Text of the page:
An op-ed that the Wall Street Journal ran earlier this week (on the eve of the REALTORS® 2011 Conference & Expo in Anaheim) dismisses concerns of NAR and other organizations as well as members of Congress over the drop in FHA and conforming loan limits at the end of September. The editors say the new high-cost loan limit of $625,500 (down from $729,750) has led to only a 1.3 percent drop in transactions, suggesting that concerns over the lower limits’ impact haven’t been borne out. In support of their point they cite House Financial Services Chairman Spencer Bachus (R-Ala.) as saying “the lower loan limits only affect a very small slice of wealthier homeowners in high-cost areas.”
But The WSJ editors paint a partial picture of the issue at best, because that 1.3 percent only appears to represent impacted transactions as a result of the high-cost limit drop.
What they don’t address is the impact of the change in the loan-limit formula to 115 percent from 125 percent of the area median home price. When that part of the drop is factored in along with the impact on move-up sellers who can’t sell, the impact on home sales is probably three times as high, about 6 percent, NAR researchers calculate. And that’s on a national basis. Obviously some markets are being hit much harder than others.
The editors also dismiss NAR’s point that the higher limits are only intended to be in place for another year or so to give housing, and therefore the broader economy, a chance to recover. They say once the temporary limits expire, real estate interests will just return to Congress seeking another extension. But the higher limits were passed in 2008 as part of emergency legislation, and that emergency isn’t over yet. As NAR President Ron Phipps says in a letter that appeared next to the WSJ op-ed on the day that it ran in the newspaper (although it was in response to an earlier story about McMansions, not the op-ed), “People across the country are trying to gain a foothold in these trying times. We need to give them the resources to do so.”
The WSJ editors are clear they don’t want the loan limits to go back up to their emergency level. It would be helpful, though, if they talked about the full impact of the loan-limit drop and not just the impact of the high-cost area drop, as they appear to be doing.
By Robert Freedman, Senior Editor, REALTOR® Magazine
The Wall Street Journal in an attention-grabbing half-page article and graphic (“Sellers Brace for New Mortgage Caps”) in its July 6 issue showed just how hard expensive markets in the U.S. would be hit if Congress allows Fannie Mae, Freddie Mac, and FHA loan limits to expire on September 30, the end of the federal fiscal year. Currently, limits are set at $417,000, although for expensive areas they can go up to $729,750. Should the limits be allowed to expire, the limits would drop to $271,050 for FHA and remain at $417,000 for Fannie and Freddie, but for expensive areas, the high-cost limit of $729,750 would drop to $625,500 for Fannie and Freddie as well as for FHA.
The Journal’s graphic is particularly illuminating because it illustrates the problem of expiring mortgage caps as largely a coastal matter, with 80 percent of markets facing the biggest hit in two states: California and Massachusetts. The other 20 percent are scattered largely along the rest of the eastern and western seaboard, the Mountain West, and parts of the Midwest. Virtually no areas would be affected in the country’s heartland.
As far as high-cost loan limits are concerned, that portrayal is surely accurate, and it shows a lot of pain for borrowers in expensive areas like Boston, where federally backed financing (now 90 percent of all loans made) would only be available for loans up to $625,500. That means any house that households want to buy above that price will require more than 3.5 percent down, because FHA won’t be available to them, and will come with a higher interest rate, because Fannie Mae and Freddie Mac won’t be available to them. Especially for first-time buyers, coming up with as much as 20 percent down or paying another 100 basis points or so for financing will be extremely hard. Many buyers simply won’t be able to do it.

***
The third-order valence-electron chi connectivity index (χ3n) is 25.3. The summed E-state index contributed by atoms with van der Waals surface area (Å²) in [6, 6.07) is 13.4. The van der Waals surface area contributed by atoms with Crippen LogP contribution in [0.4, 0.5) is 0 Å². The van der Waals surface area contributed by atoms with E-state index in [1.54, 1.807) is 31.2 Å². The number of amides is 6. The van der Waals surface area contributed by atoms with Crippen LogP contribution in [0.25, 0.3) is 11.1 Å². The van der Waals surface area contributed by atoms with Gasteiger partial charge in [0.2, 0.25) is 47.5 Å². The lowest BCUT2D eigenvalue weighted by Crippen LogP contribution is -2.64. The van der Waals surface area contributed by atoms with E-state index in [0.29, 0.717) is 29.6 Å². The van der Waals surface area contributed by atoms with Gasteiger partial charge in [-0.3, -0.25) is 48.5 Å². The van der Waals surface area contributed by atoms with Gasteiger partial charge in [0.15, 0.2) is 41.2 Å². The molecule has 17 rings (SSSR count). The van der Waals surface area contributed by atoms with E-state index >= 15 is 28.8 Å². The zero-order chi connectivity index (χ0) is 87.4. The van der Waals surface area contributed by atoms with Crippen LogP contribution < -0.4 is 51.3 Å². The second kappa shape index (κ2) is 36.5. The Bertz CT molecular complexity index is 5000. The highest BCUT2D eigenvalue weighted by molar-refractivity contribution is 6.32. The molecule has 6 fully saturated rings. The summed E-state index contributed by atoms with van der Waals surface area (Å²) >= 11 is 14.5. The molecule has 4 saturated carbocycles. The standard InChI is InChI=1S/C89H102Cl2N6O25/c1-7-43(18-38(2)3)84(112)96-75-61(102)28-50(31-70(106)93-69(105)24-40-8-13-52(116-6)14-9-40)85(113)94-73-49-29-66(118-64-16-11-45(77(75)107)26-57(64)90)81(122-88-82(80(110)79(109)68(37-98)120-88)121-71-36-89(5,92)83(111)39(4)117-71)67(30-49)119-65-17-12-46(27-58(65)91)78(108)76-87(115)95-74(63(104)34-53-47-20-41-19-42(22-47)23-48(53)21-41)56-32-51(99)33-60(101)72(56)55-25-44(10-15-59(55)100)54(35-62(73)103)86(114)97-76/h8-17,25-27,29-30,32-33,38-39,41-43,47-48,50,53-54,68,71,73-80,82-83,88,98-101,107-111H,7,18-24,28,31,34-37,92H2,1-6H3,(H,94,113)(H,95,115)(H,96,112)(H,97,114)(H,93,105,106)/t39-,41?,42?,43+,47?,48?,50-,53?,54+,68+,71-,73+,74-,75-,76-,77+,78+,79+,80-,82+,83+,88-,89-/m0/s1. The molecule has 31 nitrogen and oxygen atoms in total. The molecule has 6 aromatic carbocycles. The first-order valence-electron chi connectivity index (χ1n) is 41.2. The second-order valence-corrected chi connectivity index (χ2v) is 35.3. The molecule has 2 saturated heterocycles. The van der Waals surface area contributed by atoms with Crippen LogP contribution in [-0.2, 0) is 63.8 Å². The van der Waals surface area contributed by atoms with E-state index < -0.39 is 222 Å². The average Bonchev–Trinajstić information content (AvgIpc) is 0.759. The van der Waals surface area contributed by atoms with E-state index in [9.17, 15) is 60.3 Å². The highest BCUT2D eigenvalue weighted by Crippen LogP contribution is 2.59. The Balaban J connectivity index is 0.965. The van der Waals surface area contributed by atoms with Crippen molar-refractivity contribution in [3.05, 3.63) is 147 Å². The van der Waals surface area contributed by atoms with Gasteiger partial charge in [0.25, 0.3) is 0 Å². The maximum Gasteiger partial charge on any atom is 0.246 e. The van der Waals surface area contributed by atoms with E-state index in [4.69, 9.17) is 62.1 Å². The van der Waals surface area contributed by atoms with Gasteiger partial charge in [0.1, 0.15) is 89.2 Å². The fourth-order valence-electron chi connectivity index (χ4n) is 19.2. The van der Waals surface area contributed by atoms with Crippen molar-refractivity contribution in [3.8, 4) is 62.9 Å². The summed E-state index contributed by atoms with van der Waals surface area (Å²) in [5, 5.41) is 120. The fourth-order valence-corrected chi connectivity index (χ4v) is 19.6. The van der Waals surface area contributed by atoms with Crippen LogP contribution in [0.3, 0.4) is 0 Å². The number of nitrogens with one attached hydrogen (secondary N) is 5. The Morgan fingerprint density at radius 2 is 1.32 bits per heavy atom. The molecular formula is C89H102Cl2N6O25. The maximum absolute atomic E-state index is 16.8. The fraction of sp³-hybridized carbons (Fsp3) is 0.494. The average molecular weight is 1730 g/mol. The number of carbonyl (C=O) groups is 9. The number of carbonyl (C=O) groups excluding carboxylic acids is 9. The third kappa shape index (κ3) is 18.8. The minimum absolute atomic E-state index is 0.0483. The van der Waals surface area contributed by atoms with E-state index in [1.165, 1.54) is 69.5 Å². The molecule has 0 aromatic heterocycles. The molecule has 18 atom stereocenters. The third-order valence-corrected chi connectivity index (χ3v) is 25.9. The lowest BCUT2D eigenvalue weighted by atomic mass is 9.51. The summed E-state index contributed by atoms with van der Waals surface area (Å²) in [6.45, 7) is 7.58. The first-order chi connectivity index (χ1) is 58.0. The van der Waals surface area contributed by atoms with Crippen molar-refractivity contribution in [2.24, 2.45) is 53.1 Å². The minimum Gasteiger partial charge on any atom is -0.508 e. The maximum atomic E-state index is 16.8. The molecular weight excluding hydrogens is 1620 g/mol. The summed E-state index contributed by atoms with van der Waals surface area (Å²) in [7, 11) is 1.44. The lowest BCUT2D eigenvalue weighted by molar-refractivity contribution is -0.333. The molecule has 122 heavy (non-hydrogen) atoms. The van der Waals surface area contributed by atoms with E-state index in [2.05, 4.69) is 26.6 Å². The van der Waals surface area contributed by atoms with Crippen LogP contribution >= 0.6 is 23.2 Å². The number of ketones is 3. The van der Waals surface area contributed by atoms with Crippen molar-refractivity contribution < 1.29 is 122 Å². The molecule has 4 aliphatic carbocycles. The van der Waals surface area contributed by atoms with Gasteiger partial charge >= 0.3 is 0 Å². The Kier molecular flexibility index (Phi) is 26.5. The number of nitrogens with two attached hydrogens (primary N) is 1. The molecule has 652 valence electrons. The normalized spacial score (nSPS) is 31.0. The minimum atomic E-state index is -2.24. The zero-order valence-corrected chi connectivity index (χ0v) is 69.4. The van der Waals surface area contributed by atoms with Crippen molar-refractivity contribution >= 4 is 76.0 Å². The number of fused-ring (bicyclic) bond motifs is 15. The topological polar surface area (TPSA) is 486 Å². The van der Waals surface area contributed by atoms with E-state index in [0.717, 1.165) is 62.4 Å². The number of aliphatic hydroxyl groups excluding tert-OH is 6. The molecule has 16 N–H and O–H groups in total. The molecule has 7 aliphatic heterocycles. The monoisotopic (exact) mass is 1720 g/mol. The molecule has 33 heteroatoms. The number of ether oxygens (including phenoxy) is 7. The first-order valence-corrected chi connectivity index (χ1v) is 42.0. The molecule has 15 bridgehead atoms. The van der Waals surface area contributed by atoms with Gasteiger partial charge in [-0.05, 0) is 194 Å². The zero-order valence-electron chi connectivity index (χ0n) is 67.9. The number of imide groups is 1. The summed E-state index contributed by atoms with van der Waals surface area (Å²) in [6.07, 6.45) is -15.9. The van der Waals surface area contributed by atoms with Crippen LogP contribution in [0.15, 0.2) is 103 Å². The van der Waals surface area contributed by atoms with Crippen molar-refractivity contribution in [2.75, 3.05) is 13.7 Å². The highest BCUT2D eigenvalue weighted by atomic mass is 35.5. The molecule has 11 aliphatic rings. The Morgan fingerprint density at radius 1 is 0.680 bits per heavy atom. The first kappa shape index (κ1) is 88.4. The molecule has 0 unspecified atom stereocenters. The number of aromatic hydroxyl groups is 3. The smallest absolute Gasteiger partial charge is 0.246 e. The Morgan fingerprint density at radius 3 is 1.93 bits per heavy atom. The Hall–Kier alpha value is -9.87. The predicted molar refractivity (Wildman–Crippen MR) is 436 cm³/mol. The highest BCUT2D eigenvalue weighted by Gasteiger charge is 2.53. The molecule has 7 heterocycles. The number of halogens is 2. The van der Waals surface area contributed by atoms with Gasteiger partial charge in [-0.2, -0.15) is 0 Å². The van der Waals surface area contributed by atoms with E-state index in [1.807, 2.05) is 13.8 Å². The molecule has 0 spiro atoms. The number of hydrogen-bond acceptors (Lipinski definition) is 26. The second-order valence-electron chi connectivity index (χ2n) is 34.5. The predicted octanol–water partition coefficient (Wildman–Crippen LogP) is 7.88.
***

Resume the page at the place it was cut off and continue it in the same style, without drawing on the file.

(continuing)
The problem with the Journal’s take on the issue is that it doesn’t address what real estate practitioners around the country say is the far bigger problem with expiring loan limits. And that’s a related change in the loan formula to 115 percent of area median home price from 125 percent. According to a chart put together by Fannie, Freddie, and FHA, this change would mean a decrease in loan limits in 669 counties in 42 states. Only eight states (Ark., Iowa, Kans., , Miss., Neb., N.D., S.D., and Okla.) will see no decline because they are already at the FHA floor of $271,050. Continue reading »
By Robert Freedman, senior editor, REALTOR® Magazine
A piece in the Wall Street Journal yesterday took issue with a recent Time cover story calling into question some of our most cherished beliefs about homeownership. Much of what the Journal talks about isn’t new. In fact, it recites benefits of homeownership that you already know better than anyone. But in pulling them together in the way it does, it makes you realize just how compelling homeownership is from just about every standpoint. If you haven’t seen the piece, by Brett Arends, here’s a thumbnail sketch of its 10 points:
Why is now a great time to buy?
1. You can get a good deal. Prices are down 30 percent on average. They’re at a level that makes sense for people’s income.
2. Mortgages are cheap. At 4.3 percent on average for a 30-year fixed-rate mortgage, your costs to own are down by a fifth from two years ago.
3. You can save on taxes. When you add up the deductions for mortgage interest and others, the cost of owning can drop below renting for a comparable place.
4. It’ll be yours. The one benefit to owning that never changes is that you can paint your walls orange if you want (generally speaking; there might be some community restrictions). How many landlords will let you do that?
5. You can get a better home. In some markets, it’s simply the case that the nicest places are for-sale homes and condos.
6. It offers some inflation protection. Historically, appreciation over time outpaces inflation.
7. It’s risk capital. If the economy picks up, you stand to benefit from that, even if you’re goal is just to have a nice place to live.
8. It’s forced savings. A part of your payment each month goes to equity.
9. There is a lot to choose from. There are some 4 million homes available today, about a year’s supply. Now’s the time to find something you like and get it.
10. Sooner or later the market will clear. The U.S. is expected to grow by another 100 million people in 40 years. They have to live somewhere. Demand will eventually outpace supply.
[Editor's note: To learn about the issues being raised in the media about homeownership, buying today and what the facts are, REALTOR® Magazine is hosting a webinar Tuesday, Sept. 28, at 3 p.m. Eastern Time, with NAR Chief Economist Lawrence Yun and housing policy analyst Howard Glaser of the Glaser Group. Registration link.]